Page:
BEGE 1720 – Section 1
Background Study of 2 Peter
Biography of the Author
The author of this book is identified as Peter. There are four different forms of Peter’s name in the New Testament: the Hebrew translated into Greek, “Simeon” to “Simon,” and the Aramaic translated into Greek, “Cephas” to “Petros” (meaning “rock”). His given name was Simeon bar-Jonah (Mt 16:17; cf. Jn 1:42), “Simon the son of John.” The home of Peter and Simon is said to be in Bethsaida (John 1:44). Bethsaida is placed in Galilee, making this the place where Peter was raised (John 12:21). Peter, along with his brother Andrew, worked in the fishing business (Matthew 4:19). It is suggested that they may have been partnered with James and John (Luke 5:10). It is also likely that they intermittently continued in their business while disciples, as indicated in the fishing scene in John 21:1–8. It is said that they left their “homes”, but not in the literal sense (Luke 18:28). The disciples did leave their business of fishing to follow Christ, but they kept the tools of the trade, and returned to their business when necessary.
The New Testament tells us that Peter was married. Jesus heals Peter’s mother-in-law, who could have possibly been living with her (Mark 1:29-31). It is possible that Jesus may have dwelt in this home along with Peter and his family (Matthew 8:14). It is indicated in First Corinthians 9:5 that Peter took his wife with him on some missionary journeys. Peter was very prominent among the disciples in the Gospels and Acts. In the lists of the Twelve just mentioned, Simon’s name always appears first, and in Matthew 10:2 it introduces his name as “the first.” The disciples are often referred to as “Peter and those with him” (Mark 1:36; Luke 9:32; 8:45). He is also very important in the fact that both Luke and Paul state that the risen Lord appeared to Simon Peter first. The four Gospel accounts all picture Peter as very impulsive and a lot of the time he is very rash. He is the first to act and speak his mind and was typified by his enthusiasm for everything in which he had a part. When Jesus was walking on water, Peter was the one to ask the Lord to command him to do the same. Peter was the first one to get out of the boat and began walking on water with Jesus. When at the transfiguration, Peter was the one to speak when the others were standing in silence and awe at the appearance of Elijah and Moses. Peter’s unguarded and unthinking tendency to protest Jesus’ statements is seen at the foot-washing scene in John 13:4–11 when he said first, “You shall never ever wash my feet”; and then after Jesus’ strong retort, “If I do not wash you, you have no part with Me,” he reversed himself completely, stating, “Lord, not my feet only, but also my hands and head” (13:8–9). This just shows that Peter is very outspoken and not afraid to be the first one to speak up.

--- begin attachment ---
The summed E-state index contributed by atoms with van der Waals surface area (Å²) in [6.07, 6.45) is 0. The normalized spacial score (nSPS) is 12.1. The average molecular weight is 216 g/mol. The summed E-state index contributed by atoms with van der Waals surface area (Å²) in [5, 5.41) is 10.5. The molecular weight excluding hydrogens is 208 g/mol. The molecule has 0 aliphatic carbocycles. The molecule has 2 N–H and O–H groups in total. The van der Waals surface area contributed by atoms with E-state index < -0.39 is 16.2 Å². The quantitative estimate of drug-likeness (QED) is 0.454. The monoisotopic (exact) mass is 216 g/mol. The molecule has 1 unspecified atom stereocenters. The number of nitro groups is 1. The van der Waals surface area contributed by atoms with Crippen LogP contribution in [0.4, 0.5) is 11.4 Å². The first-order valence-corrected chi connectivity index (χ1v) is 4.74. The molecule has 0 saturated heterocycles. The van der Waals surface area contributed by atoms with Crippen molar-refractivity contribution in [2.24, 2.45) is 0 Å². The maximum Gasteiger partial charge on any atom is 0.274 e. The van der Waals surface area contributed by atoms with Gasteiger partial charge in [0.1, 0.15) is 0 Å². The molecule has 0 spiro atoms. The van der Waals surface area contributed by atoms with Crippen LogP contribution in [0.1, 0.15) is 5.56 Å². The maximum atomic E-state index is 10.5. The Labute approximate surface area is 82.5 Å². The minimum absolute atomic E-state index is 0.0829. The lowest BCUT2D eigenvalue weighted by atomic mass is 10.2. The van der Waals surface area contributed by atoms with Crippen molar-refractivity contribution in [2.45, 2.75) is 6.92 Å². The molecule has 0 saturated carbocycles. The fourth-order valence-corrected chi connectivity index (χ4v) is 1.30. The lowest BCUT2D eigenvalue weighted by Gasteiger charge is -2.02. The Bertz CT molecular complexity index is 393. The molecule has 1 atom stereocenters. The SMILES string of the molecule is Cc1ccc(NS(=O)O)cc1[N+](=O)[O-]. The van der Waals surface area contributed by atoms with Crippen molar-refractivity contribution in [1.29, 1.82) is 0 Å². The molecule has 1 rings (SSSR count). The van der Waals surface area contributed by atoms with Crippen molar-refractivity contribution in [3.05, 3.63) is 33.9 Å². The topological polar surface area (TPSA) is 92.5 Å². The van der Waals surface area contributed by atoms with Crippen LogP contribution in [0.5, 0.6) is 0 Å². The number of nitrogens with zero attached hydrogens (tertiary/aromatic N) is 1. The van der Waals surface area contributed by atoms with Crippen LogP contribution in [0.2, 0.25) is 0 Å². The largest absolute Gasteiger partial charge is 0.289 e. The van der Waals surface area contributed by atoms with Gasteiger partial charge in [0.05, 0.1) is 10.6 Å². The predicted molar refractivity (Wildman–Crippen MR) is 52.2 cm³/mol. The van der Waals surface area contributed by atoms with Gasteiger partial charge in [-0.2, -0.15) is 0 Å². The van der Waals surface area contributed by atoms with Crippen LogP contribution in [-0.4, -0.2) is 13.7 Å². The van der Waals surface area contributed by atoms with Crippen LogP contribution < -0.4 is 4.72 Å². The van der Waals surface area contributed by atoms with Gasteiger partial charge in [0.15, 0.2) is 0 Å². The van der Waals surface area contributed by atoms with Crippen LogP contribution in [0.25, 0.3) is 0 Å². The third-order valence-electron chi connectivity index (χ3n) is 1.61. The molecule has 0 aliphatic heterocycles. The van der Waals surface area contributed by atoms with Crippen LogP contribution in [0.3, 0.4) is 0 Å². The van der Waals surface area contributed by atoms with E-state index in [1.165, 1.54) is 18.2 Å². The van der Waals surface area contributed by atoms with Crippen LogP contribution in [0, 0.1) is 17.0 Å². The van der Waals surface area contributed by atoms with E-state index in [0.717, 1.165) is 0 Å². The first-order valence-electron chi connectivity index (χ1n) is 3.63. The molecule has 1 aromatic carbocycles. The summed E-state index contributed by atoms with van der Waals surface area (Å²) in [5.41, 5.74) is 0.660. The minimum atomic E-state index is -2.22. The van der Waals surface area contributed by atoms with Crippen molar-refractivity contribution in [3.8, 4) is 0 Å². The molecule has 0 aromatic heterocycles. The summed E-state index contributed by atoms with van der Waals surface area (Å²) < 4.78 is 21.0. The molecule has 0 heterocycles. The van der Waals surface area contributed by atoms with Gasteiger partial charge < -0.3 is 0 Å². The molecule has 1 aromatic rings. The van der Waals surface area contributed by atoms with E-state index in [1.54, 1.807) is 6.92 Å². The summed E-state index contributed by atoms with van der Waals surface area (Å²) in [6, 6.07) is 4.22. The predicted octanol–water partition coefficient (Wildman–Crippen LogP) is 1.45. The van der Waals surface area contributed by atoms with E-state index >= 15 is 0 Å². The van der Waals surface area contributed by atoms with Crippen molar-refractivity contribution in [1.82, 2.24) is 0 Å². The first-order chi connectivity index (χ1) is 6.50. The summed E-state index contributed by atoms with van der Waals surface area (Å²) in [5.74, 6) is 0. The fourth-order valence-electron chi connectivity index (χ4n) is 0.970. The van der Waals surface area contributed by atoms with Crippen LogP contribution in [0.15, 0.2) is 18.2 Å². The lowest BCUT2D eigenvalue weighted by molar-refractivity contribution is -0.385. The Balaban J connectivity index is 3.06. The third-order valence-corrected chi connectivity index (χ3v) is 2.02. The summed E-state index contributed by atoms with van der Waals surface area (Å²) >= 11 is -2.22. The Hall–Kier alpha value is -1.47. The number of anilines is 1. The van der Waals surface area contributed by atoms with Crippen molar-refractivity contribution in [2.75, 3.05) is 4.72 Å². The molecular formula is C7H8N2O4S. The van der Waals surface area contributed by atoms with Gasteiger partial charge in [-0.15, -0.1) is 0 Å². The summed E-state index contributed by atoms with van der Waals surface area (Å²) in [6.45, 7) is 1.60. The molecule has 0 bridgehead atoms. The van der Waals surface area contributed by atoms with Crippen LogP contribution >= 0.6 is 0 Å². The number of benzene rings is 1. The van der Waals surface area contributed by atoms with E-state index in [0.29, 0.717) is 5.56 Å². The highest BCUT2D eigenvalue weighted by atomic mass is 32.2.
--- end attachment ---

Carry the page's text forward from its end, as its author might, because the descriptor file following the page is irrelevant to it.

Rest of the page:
Readers/Audience of 2 Peter
Second Peter 3:1 states that “This is now, beloved, the second letter I am writing to you.” This is saying that Peter is writing to the same group of people he wrote to in First Peter. However, there are other signs that could point to other readers, like in the first chapter of Second Peter. 1:1 suggests it was written for a wider readership, which would have included those who received the first letter and to whom 3:1 would then refer. In his first book, Peter was writing to Christians, both Jewish and Gentile, scattered by persecution throughout several provinces of Asia Minor.
Historical Setting and Date of 2 Peter
Second Peter was written shortly before Peter’s death, and after he wrote first Peter. When looking back into the date of First Peter, Peter’s teaching that the government could be expected to administer justice (1 Pet. 2:13–14) and that a man who did what was right would be unharmed (3:13) indicate that this may have been written before the severe persecutions of Nero began in a.d....
Bibliography: Carson, D. A.: New Bible Commentary : 21st Century Edition. 4th ed. Leicester, England; Downers Grove, Ill., USA : Inter-Varsity Press, 1994
Elwell, Walter A
Hughes, Robert B. ; Laney, J. Carl: Tyndale Concise Bible Commentary. Wheaton, Ill. : Tyndale House Publishers, 2001 (The Tyndale Reference Library)
Walvoord, John F
Willmington, H. L.: Willmington 's Bible Handbook. Wheaton, Ill. : Tyndale House Publishers, 1997
[ 1 ]. Elwell, Walter A. ; Comfort, Philip Wesley: Tyndale Bible Dictionary. Wheaton, Ill. : Tyndale House Publishers, 2001 (Tyndale Reference Library), S. 1021
[ 2 ]
[ 3 ]. Elwell, Walter A. ; Comfort, Philip Wesley: Tyndale Bible Dictionary. Wheaton, Ill. : Tyndale House Publishers, 2001 (Tyndale Reference Library), S. 1022
[ 4 ]
[ 7 ]. Willmington, H. L.: Willmington 's Bible Handbook. Wheaton, Ill. : Tyndale House Publishers, 1997, S. 767
[ 8 ]
[ 9 ]. Walvoord, John F. ; Zuck, Roy B. ; Dallas Theological Seminary: The Bible Knowledge Commentary : An Exposition of the Scriptures. Wheaton, IL : Victor Books, 1983-c1985, S. 2:862
[ 10 ]
[ 11 ]. Walvoord, John F. ; Zuck, Roy B. ; Dallas Theological Seminary: The Bible Knowledge Commentary : An Exposition of the Scriptures. Wheaton, IL : Victor Books, 1983-c1985, S. 2:862
[ 12 ]
Please join StudyMode to read the full document